May 28, 2017
Alto saxophonist and composer Michaël Attias has released a series of albums in the past few years showing a deeply personal and creative voice, with bands including Renku (his trio with John Hébert and Satoshi Takeishi) and Spun Tree (with Ralph Alessi, Matt Mitchell, Sean Conly and Tom Rainey). Nerve Dance is the first release from his new quartet—featuring heavyweights Aruán Ortiz(piano), John Hébert (double bass) and Nasheet Waits (drums)—and might just be my favourite yet of Attias’ projects.
Several of the compositions on the album share a similar approach—built up from ostinatos in the bass or the piano’s bottom end, or structured using long rhythmic patterns shared out among the musicians. With nine original pieces from Attias and two contributed by Hébert, there is a definite overall vibe to the music. Written melodies are as likely to be heard from the piano, bass and drums as the sax. However, while some ostinato-led music can tend towards a non-interactive layering, this group always approach the music with freedom and inventiveness. The time is elastic, with improvisations skittering around the patterns rather than being tied down by them. Compositionally the whole album made me think of the great Andrew Hill, especially his last album Timelines. The combination of polyrhythmic complexity, freedom and mystery seems to come from a similar place.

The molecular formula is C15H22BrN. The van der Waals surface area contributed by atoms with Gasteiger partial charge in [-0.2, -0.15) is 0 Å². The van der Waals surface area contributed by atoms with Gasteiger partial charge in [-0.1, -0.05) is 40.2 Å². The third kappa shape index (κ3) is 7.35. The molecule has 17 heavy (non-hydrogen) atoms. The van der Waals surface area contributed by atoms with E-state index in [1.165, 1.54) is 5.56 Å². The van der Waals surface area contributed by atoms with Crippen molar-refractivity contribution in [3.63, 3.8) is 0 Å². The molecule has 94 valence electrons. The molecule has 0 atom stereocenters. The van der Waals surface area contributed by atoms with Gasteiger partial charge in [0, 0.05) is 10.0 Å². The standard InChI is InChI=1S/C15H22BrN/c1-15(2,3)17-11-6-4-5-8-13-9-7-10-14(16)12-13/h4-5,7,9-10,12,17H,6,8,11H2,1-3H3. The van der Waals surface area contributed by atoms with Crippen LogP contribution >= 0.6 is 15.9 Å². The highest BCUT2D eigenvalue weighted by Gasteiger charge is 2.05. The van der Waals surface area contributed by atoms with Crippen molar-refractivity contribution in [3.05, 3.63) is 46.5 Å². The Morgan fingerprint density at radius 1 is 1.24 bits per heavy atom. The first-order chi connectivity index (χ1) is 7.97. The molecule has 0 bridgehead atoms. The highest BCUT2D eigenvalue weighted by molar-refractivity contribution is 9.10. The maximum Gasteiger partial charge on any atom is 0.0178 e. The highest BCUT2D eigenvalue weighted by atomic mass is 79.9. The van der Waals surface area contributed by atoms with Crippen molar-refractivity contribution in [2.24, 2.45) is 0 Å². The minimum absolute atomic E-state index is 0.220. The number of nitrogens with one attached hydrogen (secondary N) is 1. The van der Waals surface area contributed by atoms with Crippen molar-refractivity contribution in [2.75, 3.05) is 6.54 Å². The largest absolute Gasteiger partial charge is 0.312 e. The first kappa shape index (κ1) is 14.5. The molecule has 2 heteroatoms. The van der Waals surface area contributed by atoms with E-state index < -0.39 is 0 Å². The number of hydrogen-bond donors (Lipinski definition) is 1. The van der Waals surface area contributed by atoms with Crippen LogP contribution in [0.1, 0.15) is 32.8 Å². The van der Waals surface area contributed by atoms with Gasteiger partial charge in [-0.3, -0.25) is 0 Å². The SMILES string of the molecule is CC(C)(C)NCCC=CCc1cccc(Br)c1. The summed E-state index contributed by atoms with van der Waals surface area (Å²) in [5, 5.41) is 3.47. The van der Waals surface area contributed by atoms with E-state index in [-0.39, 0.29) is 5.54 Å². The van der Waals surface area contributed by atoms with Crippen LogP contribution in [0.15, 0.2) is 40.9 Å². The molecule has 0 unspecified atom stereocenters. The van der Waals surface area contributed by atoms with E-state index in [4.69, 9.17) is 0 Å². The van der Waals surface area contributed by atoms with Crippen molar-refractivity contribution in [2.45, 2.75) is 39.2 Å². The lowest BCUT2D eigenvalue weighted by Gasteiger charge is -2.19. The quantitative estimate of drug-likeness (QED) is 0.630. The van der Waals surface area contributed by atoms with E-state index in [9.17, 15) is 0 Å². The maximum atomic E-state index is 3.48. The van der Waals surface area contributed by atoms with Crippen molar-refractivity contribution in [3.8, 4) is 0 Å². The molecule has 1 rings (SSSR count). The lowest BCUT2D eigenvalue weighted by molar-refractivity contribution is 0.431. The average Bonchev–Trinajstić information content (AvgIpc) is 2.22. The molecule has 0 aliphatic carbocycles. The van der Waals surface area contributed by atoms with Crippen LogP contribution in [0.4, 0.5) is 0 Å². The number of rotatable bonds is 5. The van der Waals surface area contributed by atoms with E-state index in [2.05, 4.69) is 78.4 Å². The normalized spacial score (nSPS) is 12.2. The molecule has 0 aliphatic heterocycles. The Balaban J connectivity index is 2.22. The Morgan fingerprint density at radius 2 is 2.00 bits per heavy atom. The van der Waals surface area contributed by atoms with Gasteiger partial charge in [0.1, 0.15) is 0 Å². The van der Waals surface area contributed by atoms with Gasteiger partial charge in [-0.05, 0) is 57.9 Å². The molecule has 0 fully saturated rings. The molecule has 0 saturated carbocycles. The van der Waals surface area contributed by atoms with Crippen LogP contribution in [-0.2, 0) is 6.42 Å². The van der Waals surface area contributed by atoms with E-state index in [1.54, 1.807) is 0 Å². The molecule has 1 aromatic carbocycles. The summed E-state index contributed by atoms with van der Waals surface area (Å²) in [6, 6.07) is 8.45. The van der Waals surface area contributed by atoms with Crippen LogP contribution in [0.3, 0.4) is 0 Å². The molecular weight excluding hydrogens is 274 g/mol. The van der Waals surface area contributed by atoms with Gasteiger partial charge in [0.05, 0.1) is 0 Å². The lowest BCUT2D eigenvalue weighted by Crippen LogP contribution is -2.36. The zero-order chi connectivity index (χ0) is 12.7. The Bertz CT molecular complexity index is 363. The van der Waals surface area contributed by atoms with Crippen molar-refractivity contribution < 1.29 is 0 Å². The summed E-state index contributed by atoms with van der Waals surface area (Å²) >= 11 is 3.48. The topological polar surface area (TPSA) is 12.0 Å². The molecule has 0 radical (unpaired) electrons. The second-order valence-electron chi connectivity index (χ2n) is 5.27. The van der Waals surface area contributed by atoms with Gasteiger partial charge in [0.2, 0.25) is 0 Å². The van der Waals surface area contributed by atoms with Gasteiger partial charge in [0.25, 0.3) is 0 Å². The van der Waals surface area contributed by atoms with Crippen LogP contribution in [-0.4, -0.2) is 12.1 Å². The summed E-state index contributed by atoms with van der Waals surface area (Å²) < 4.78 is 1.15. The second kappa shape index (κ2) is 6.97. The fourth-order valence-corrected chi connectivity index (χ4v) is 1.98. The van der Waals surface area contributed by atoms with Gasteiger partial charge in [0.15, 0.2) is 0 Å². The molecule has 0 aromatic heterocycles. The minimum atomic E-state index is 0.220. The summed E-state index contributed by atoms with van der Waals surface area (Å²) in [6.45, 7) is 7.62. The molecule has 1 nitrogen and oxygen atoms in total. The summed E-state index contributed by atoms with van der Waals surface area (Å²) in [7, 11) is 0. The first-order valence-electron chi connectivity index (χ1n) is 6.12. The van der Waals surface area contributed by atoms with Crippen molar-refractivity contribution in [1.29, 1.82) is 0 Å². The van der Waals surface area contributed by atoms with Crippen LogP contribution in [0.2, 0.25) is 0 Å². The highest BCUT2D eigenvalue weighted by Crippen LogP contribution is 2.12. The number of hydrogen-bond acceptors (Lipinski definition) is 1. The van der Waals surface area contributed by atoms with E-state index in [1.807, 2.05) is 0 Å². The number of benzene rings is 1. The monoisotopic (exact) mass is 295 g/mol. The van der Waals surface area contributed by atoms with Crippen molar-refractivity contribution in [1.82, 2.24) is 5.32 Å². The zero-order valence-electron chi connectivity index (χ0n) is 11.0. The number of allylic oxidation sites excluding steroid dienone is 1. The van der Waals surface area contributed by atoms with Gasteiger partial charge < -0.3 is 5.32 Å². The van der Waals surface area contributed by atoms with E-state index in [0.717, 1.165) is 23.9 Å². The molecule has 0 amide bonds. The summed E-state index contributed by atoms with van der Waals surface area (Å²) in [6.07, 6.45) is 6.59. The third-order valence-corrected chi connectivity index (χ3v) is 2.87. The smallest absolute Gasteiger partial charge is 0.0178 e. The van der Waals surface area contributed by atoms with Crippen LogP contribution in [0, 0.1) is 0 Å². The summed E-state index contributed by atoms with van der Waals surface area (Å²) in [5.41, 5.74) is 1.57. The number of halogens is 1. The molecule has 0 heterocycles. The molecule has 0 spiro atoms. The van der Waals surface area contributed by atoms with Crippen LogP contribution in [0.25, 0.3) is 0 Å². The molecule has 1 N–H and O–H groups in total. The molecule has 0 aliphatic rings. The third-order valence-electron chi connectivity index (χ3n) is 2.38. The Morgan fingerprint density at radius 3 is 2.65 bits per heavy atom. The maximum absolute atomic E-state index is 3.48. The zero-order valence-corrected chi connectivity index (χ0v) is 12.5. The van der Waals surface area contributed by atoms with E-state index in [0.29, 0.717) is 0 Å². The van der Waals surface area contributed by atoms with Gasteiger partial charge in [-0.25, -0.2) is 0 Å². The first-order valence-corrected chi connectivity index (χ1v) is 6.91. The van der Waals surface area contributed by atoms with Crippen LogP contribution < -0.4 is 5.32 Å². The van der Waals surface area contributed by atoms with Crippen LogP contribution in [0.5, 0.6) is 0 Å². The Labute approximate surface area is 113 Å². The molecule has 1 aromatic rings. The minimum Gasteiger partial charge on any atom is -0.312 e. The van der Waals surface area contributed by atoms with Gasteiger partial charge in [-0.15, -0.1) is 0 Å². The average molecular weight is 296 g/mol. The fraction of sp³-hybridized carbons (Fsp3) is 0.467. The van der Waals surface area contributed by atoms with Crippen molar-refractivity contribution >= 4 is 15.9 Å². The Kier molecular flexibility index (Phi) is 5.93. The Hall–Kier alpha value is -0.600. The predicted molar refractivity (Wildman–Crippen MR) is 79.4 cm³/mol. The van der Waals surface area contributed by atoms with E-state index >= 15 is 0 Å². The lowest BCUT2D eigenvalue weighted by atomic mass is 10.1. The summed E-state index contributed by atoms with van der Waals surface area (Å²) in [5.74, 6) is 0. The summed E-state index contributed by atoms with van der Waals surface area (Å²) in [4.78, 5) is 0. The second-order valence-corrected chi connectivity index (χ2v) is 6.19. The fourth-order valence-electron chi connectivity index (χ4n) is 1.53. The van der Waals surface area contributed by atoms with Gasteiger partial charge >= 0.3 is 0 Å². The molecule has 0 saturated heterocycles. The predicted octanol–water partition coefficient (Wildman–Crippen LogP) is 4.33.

Attias’ own playing, like the compositions, draws heavily both on jazz history and abstraction. He has written in the past about his love of Jimmy Lyons, and shares with that genius of the alto saxophone a capacity to abstract a personal vocabulary out of an intimate knowledge of Charlie Parker. He also has a way of constantly using timbre and attack to shape every phrase, something of a lost art.
Aruán Ortiz was the least familiar to me of the musicians on this album, but I will definitely be investigating further. Cuban-born, he has worked with such magicians of the music as Andrew Cyrille, Henry Grimes and Oliver Lake. A pianist out of the Monk/Herbie Nichols/Andrew Hill school, he has a strongly resonant, dark sound and a mysterious, patient approach to developing his improvisations.
You couldn’t hope for a better rhythm section pairing than this for exploring music that is simultaneously innovative and rooted in tradition. Hébert and Waits share the ability always to be deeply swinging while taking risks and playing with complete abandon. They worked together with Andrew Hill (among many other collaborations), and this sort of material is perfectly suited to their approach.
All in all, a magical, emotionally honest and beautiful album from one of the most interesting musicians working today.
– Olie Brice